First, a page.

USDA, Navy, DOE efforts offer over $130 million for biofuels
For the first time in history, the USDA, U.S. DOE and the Navy will collaborate on a multi-faceted plan to make headway on development of the country’s advanced drop-in biofuel industry, a strategy that involves over $130 million in new funding opportunities.
Heather Zichal, deputy assistant to the president for energy and climate change, began a July 2 conference call by depicting the positive impacts that efforts made to date have had on the U.S. renewable energy economy, emphasizing that U.S. oil imports are the lowest level in 16 years. During that time, she added, the U.S. has doubled its energy from renewable resources.
Zichal said later today the DOE will announce $20 million in funding for earlier-stage research and development projects to support pilot- and demonstration-scale biorefineries. These projects will produce renewable biofuels meeting military fuel specifications using a variety of nonfood biomass feedstocks, waste-based materials and algae.
The DOE will announce an additional $12 million to support up to eight projects focused on researching ways to develop bio-based transportation fuels and products using synthetic biological processing, a strategy that parallels a two-phase Funding Opportunity Availability introduced by Secretary of the Navy Ray Mabus.
The $30 million FOA must be matched on a per dollar basis with private industry, he said, and companies interested should respond immediately to learn what is required in terms of a business plan and technology. Companies chosen in phase one will have an opportunity to participate in phase two, which offers a $70 million FOA from the Defense Production Act to move into actual production. “Stage two is open to everyone, however companies chosen in phase one will have more experience and be completely vetted for phase two,” Mabus said.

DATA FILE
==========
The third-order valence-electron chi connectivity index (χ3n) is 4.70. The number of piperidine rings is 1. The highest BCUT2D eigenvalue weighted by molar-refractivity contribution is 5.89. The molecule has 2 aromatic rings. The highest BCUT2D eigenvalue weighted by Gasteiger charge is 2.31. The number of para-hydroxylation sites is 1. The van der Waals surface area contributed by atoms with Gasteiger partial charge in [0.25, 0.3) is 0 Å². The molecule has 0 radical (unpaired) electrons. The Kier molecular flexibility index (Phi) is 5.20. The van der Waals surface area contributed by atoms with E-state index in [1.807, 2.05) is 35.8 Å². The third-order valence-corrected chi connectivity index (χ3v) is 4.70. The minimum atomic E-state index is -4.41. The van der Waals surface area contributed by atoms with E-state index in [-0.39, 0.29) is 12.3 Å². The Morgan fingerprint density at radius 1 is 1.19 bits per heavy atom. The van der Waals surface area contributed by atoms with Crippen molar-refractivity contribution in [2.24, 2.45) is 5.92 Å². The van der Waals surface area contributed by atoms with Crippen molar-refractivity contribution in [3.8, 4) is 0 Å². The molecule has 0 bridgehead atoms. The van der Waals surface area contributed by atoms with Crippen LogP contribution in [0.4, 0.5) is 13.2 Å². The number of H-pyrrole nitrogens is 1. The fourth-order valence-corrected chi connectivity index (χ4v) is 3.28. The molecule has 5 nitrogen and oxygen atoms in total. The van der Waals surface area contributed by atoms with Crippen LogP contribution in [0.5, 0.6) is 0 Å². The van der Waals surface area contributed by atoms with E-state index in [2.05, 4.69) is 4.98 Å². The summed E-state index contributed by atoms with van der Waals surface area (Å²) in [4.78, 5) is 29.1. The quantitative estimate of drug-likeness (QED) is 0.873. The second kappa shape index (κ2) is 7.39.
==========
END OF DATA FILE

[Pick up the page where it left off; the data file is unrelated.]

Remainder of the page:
Every time the price of oil rises by one dollar, it costs the Navy an additional $30 million in fuel, according to Mabus, and this year it has already faced five such spikes. “We give countries that produce oil too much of an input on whether our ships sail, aircrafts fly and service vehicles operate…we don’t want to be in a position that trades readiness fuel; it’s a trade that’s unacceptable, and a military vulnerability.”
Mabus emphasized several times that the funding opportunities would help ensure the resulting fuels will be competitively priced. When asked about congressional efforts to strip the Navy of its ability to use biofuels and how that might affect these efforts, Mabus seemed doubtful it would happen and twice stated that there’s a lot of support for these efforts in Congress. Funding for phase 1 and 2 is already covered with 2012 money, he added.
Following Mabus, Vilsack briefly discussed USDA’s role in the collaboration, which will be using Commodity Credit Corporation resources to ensure fuel purchased from the biorefineries will be cost-competitive. This will be done through existing USDA programs such as the Biomass Crop Assistance Program, and through mutual research programs with the DOE and USDA loan guarantees, he said.
Commenting on today's news, Advanced Biofuels Association President Michael McAdams said this is a moment when Washington can sidestep the back-and-forth of political theater by making smart investments that don’t sacrifice one energy sector for another and deliver the best results for tax-payer dollars spent. "America’s domestic biofuels industry is no longer assessing hypotheticals of ifs or when, instead today we are now asking, how much do you need?," he said. "Moving from the beaker to the barrel, all in record time, without a lifetime of federally subsidized handouts. We are already delivering advanced replacement fuels today that meet on the road standards with the promise of much more to come."
For more information on the FOA, click here.